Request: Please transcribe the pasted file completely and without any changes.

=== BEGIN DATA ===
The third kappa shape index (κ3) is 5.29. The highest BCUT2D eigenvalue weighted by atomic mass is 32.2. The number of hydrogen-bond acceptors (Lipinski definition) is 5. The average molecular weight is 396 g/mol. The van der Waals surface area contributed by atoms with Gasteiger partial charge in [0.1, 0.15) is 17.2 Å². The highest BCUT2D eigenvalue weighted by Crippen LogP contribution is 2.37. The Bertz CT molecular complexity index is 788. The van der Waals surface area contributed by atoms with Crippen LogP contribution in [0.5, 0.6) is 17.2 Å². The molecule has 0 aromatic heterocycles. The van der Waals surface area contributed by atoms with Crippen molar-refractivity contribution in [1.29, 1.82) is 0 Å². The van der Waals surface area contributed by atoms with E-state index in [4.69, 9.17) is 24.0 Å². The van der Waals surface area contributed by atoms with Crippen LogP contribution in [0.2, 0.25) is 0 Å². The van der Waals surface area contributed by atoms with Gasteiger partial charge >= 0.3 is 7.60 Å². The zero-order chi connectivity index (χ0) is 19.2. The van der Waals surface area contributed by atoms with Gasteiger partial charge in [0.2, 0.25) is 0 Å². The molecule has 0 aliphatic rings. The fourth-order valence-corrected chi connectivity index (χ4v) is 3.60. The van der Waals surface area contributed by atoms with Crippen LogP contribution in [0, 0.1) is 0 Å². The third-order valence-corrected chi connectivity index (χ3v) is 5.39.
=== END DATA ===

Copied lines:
The third kappa shape index (κ3) is 5.29. The highest BCUT2D eigenvalue weighted by atomic mass is 32.2. The number of hydrogen-bond acceptors (Lipinski definition) is 5. The average molecular weight is 396 g/mol. The van der Waals surface area contributed by atoms with Gasteiger partial charge in [0.1, 0.15) is 17.2 Å². The highest BCUT2D eigenvalue weighted by Crippen LogP contribution is 2.37. The Bertz CT molecular complexity index is 788. The van der Waals surface area contributed by atoms with Crippen LogP contribution in [0.5, 0.6) is 17.2 Å². The molecule has 0 aromatic heterocycles. The van der Waals surface area contributed by atoms with Crippen molar-refractivity contribution in [1.29, 1.82) is 0 Å². The van der Waals surface area contributed by atoms with E-state index in [4.69, 9.17) is 24.0 Å². The van der Waals surface area contributed by atoms with Crippen LogP contribution in [0.2, 0.25) is 0 Å². The van der Waals surface area contributed by atoms with Gasteiger partial charge >= 0.3 is 7.60 Å². The zero-order chi connectivity index (χ0) is 19.2. The van der Waals surface area contributed by atoms with Gasteiger partial charge in [0.2, 0.25) is 0 Å². The molecule has 0 aliphatic rings. The fourth-order valence-corrected chi connectivity index (χ4v) is 3.60. The van der Waals surface area contributed by atoms with Crippen LogP contribution in [0, 0.1) is 0 Å². The third-order valence-corrected chi connectivity index (χ3v) is 5.39.